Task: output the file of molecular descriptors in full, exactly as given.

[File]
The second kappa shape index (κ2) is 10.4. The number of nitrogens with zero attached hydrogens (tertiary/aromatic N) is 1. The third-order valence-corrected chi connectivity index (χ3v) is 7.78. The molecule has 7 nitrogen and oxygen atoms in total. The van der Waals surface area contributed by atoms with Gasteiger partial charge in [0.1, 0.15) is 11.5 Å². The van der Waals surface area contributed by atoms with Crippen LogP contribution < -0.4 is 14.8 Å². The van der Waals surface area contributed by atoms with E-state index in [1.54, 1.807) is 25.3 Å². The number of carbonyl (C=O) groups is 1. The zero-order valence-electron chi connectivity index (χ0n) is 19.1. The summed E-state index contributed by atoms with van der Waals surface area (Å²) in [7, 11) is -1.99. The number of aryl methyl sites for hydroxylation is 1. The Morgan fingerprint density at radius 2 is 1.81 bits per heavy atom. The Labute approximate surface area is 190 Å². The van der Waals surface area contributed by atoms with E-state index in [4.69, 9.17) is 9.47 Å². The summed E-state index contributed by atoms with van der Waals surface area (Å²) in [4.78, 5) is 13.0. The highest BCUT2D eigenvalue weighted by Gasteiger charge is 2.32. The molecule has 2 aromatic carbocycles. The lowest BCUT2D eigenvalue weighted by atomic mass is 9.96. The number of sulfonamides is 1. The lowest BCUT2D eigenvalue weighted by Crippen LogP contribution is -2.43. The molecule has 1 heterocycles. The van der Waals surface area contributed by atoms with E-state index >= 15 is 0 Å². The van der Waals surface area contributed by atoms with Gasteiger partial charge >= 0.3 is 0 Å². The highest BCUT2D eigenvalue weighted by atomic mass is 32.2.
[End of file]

The second kappa shape index (κ2) is 10.4. The number of nitrogens with zero attached hydrogens (tertiary/aromatic N) is 1. The third-order valence-corrected chi connectivity index (χ3v) is 7.78. The molecule has 7 nitrogen and oxygen atoms in total. The van der Waals surface area contributed by atoms with Gasteiger partial charge in [0.1, 0.15) is 11.5 Å². The van der Waals surface area contributed by atoms with Crippen LogP contribution < -0.4 is 14.8 Å². The van der Waals surface area contributed by atoms with E-state index in [1.54, 1.807) is 25.3 Å². The number of carbonyl (C=O) groups is 1. The zero-order valence-electron chi connectivity index (χ0n) is 19.1. The summed E-state index contributed by atoms with van der Waals surface area (Å²) in [7, 11) is -1.99. The number of aryl methyl sites for hydroxylation is 1. The Morgan fingerprint density at radius 2 is 1.81 bits per heavy atom. The Labute approximate surface area is 190 Å². The van der Waals surface area contributed by atoms with E-state index in [4.69, 9.17) is 9.47 Å². The summed E-state index contributed by atoms with van der Waals surface area (Å²) in [4.78, 5) is 13.0. The highest BCUT2D eigenvalue weighted by Gasteiger charge is 2.32. The molecule has 2 aromatic carbocycles. The lowest BCUT2D eigenvalue weighted by atomic mass is 9.96. The number of sulfonamides is 1. The lowest BCUT2D eigenvalue weighted by Crippen LogP contribution is -2.43. The molecule has 1 heterocycles. The van der Waals surface area contributed by atoms with E-state index >= 15 is 0 Å². The van der Waals surface area contributed by atoms with Gasteiger partial charge >= 0.3 is 0 Å². The highest BCUT2D eigenvalue weighted by atomic mass is 32.2.